Date of Thesis

Summer 2023


Compounds being considered for use as active pharmaceutical agents are becoming increasingly complex and proton deficient, leading to a need to employ more complex multi-dimensional NMR techniques to analyze them. However, these experiments are often very time-consuming and impractical to employ in an industrial environment where spectrometer time is scarce and in demand. Methods of advanced data sampling, such as nonuniform sampling (NUS), can be utilized to reduce the time cost of these experiments while preserving or even improving spectral characteristics. The use of NUS is common in high dimensional NMR (3D-NMR), but has faced barriers to adoption in 2D-NMR.

This work takes up the problem of making NUS in 2D-NMR more robust, and shows that as the degree of data reduction (a.k.a. sampling coverage) falls below fifty percent in one-dimensional NUS, spectral aliasing and sampling noise begin to arise. This work focuses on improving 1D-NUS sampling schedule design to reduce spectral artefacts by introducing brief uniform regions at the beginning of sampling schedules to amend potential repeat sequences in the early parts of the sampling schedule. Metrics were developed to demonstrate that patterned sampling and associated weak aliasing cause artefacts in sparser NUS in 2D-NMR. Based on findings of beneficial scheduling parameters, a suite of high fidelity sampling schedules was created and implemented in the QSched program, with a companion website for general use. These schedules were heavily stress-tested, and are planned to be utilized in part to update the chemical shifts of natural products such as morphine. This work breaks the 50% sparsity barrier for 1D-NUS, showing robust sampling solutions for 25-33% NUS in 2D-NMR, and even showing promising routes to lower sparsity. Findings from this work are also used to design schedules with very low increment numbers.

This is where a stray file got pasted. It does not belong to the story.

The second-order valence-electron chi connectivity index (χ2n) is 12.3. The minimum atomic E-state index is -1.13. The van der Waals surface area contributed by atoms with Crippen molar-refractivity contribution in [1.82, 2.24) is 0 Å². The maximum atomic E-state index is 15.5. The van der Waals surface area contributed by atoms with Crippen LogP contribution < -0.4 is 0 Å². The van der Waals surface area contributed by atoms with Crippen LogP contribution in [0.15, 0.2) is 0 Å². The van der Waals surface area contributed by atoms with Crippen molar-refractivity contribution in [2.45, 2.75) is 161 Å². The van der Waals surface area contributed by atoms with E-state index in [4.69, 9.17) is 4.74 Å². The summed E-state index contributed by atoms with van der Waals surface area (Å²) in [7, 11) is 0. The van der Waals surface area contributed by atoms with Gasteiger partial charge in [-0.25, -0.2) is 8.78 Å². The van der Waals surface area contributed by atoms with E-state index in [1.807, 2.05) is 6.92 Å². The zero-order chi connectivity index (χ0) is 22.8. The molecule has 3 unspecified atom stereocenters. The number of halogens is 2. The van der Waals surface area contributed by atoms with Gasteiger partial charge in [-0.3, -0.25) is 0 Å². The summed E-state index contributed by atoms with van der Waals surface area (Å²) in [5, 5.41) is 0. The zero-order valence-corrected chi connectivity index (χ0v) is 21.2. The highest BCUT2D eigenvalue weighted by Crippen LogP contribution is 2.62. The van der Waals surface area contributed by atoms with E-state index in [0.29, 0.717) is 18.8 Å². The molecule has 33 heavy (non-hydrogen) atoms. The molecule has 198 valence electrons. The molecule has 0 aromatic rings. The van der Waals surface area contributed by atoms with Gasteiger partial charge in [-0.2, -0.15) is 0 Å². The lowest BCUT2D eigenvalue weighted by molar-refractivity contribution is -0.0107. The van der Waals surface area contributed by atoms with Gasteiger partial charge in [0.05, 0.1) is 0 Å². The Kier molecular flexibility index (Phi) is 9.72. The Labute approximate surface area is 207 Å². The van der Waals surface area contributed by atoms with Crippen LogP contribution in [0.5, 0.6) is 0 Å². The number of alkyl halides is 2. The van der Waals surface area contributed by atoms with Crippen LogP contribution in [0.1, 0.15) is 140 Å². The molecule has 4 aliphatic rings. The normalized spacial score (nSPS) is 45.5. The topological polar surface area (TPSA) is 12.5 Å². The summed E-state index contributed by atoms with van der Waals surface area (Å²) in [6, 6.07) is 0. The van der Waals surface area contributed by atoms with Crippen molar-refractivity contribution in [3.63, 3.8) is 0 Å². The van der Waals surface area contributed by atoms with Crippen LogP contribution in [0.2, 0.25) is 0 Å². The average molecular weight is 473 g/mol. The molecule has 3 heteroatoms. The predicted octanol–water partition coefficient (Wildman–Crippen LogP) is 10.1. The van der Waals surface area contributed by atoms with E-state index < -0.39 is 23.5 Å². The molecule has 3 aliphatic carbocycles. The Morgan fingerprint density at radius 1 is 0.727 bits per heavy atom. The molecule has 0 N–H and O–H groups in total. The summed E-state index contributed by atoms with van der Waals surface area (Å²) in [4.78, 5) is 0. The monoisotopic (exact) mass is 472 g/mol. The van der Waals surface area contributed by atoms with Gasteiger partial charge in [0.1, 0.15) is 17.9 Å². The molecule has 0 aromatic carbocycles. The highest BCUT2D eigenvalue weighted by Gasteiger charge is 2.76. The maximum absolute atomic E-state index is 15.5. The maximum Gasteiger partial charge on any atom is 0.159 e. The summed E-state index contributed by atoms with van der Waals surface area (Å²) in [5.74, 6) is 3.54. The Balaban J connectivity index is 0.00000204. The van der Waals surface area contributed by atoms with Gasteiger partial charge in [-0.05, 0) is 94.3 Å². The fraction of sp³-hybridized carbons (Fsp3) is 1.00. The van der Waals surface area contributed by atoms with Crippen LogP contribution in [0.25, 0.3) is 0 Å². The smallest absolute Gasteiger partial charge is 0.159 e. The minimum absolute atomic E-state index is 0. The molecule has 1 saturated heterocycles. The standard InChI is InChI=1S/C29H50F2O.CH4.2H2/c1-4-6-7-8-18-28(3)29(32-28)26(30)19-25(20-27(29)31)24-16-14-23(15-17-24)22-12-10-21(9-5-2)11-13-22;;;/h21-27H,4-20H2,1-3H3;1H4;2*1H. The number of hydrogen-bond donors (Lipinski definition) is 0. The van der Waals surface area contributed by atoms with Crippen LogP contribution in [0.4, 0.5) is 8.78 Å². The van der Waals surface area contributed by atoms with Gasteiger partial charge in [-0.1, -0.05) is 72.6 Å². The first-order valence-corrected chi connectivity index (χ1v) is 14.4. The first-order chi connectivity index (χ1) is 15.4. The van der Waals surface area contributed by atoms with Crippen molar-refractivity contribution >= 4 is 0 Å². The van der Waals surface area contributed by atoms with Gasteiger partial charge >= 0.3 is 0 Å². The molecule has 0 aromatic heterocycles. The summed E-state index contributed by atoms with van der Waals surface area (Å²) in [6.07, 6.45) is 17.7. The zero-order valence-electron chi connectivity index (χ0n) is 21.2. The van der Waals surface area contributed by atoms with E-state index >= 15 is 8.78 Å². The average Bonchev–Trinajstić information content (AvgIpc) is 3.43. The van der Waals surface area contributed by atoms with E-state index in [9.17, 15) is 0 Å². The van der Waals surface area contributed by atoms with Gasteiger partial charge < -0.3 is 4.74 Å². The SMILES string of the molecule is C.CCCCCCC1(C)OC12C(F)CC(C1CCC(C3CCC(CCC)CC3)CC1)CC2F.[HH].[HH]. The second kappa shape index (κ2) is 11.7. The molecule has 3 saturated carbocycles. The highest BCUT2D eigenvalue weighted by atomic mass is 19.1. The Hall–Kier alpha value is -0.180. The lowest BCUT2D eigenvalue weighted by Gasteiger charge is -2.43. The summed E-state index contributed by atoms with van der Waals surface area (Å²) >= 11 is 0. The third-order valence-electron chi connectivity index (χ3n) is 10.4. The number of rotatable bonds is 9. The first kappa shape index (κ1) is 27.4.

NMR, NUS, nonuniform sampling, aliasing, 2D-NMR

Access Type

Masters Thesis (Bucknell Access Only)

Degree Type

Master of Science



First Advisor

David Rovnyak